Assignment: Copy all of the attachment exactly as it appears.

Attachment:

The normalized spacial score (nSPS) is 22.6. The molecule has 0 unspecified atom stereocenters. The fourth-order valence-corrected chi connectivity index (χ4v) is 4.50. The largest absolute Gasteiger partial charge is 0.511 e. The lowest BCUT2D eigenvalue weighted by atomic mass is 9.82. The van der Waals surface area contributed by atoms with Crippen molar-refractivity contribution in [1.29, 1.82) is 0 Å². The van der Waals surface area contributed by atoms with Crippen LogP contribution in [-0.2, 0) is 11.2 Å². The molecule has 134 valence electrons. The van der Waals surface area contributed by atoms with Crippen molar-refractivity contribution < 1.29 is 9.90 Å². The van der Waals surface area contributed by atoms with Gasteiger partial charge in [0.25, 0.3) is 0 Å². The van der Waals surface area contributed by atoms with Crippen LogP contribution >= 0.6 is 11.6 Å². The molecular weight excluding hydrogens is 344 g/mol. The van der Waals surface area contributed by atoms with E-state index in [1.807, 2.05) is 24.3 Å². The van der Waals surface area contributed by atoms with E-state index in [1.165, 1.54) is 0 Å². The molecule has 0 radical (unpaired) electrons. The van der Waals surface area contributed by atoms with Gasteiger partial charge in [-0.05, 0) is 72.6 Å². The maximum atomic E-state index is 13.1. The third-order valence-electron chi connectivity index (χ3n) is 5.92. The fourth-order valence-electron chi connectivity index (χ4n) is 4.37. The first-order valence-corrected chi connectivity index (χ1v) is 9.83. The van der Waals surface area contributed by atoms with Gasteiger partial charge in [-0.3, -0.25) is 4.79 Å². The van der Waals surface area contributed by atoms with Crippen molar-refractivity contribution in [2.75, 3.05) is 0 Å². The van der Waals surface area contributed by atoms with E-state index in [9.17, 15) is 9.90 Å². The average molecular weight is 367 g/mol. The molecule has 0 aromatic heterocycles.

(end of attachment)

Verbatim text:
The normalized spacial score (nSPS) is 22.6. The molecule has 0 unspecified atom stereocenters. The fourth-order valence-corrected chi connectivity index (χ4v) is 4.50. The largest absolute Gasteiger partial charge is 0.511 e. The lowest BCUT2D eigenvalue weighted by atomic mass is 9.82. The van der Waals surface area contributed by atoms with Crippen molar-refractivity contribution in [1.29, 1.82) is 0 Å². The van der Waals surface area contributed by atoms with Crippen LogP contribution in [-0.2, 0) is 11.2 Å². The molecule has 134 valence electrons. The van der Waals surface area contributed by atoms with Crippen molar-refractivity contribution < 1.29 is 9.90 Å². The van der Waals surface area contributed by atoms with Gasteiger partial charge in [0.25, 0.3) is 0 Å². The van der Waals surface area contributed by atoms with Crippen LogP contribution >= 0.6 is 11.6 Å². The molecular weight excluding hydrogens is 344 g/mol. The van der Waals surface area contributed by atoms with E-state index in [1.807, 2.05) is 24.3 Å². The van der Waals surface area contributed by atoms with E-state index in [1.165, 1.54) is 0 Å². The molecule has 0 radical (unpaired) electrons. The van der Waals surface area contributed by atoms with Gasteiger partial charge in [-0.05, 0) is 72.6 Å². The maximum atomic E-state index is 13.1. The third-order valence-electron chi connectivity index (χ3n) is 5.92. The fourth-order valence-electron chi connectivity index (χ4n) is 4.37. The first-order valence-corrected chi connectivity index (χ1v) is 9.83. The van der Waals surface area contributed by atoms with Gasteiger partial charge in [-0.3, -0.25) is 4.79 Å². The van der Waals surface area contributed by atoms with Crippen molar-refractivity contribution in [2.75, 3.05) is 0 Å². The van der Waals surface area contributed by atoms with E-state index in [9.17, 15) is 9.90 Å². The average molecular weight is 367 g/mol. The molecule has 0 aromatic heterocycles.